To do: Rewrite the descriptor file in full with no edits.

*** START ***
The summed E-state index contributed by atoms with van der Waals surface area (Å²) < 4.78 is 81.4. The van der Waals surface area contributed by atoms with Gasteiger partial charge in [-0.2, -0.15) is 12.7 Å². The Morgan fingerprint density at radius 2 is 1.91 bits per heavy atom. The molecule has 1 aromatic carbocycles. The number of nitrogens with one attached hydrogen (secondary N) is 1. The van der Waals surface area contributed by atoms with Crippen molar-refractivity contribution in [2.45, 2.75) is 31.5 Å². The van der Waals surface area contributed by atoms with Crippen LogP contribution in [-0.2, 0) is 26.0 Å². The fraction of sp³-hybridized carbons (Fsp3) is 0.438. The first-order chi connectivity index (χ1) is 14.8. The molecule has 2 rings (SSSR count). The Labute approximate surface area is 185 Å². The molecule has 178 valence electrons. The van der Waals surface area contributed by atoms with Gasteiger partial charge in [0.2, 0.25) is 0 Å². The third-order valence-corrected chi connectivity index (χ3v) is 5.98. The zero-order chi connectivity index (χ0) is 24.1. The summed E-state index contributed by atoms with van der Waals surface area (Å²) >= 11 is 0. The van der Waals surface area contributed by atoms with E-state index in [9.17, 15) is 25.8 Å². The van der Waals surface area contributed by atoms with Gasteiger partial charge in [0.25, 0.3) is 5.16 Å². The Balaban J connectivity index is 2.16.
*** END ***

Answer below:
The summed E-state index contributed by atoms with van der Waals surface area (Å²) < 4.78 is 81.4. The van der Waals surface area contributed by atoms with Gasteiger partial charge in [-0.2, -0.15) is 12.7 Å². The Morgan fingerprint density at radius 2 is 1.91 bits per heavy atom. The molecule has 1 aromatic carbocycles. The number of nitrogens with one attached hydrogen (secondary N) is 1. The van der Waals surface area contributed by atoms with Crippen molar-refractivity contribution in [2.45, 2.75) is 31.5 Å². The van der Waals surface area contributed by atoms with Crippen LogP contribution in [-0.2, 0) is 26.0 Å². The fraction of sp³-hybridized carbons (Fsp3) is 0.438. The first-order chi connectivity index (χ1) is 14.8. The molecule has 2 rings (SSSR count). The Labute approximate surface area is 185 Å². The molecule has 178 valence electrons. The van der Waals surface area contributed by atoms with Gasteiger partial charge in [0.2, 0.25) is 0 Å². The third-order valence-corrected chi connectivity index (χ3v) is 5.98. The zero-order chi connectivity index (χ0) is 24.1. The summed E-state index contributed by atoms with van der Waals surface area (Å²) >= 11 is 0. The van der Waals surface area contributed by atoms with E-state index in [9.17, 15) is 25.8 Å². The van der Waals surface area contributed by atoms with Gasteiger partial charge in [0.25, 0.3) is 5.16 Å². The Balaban J connectivity index is 2.16.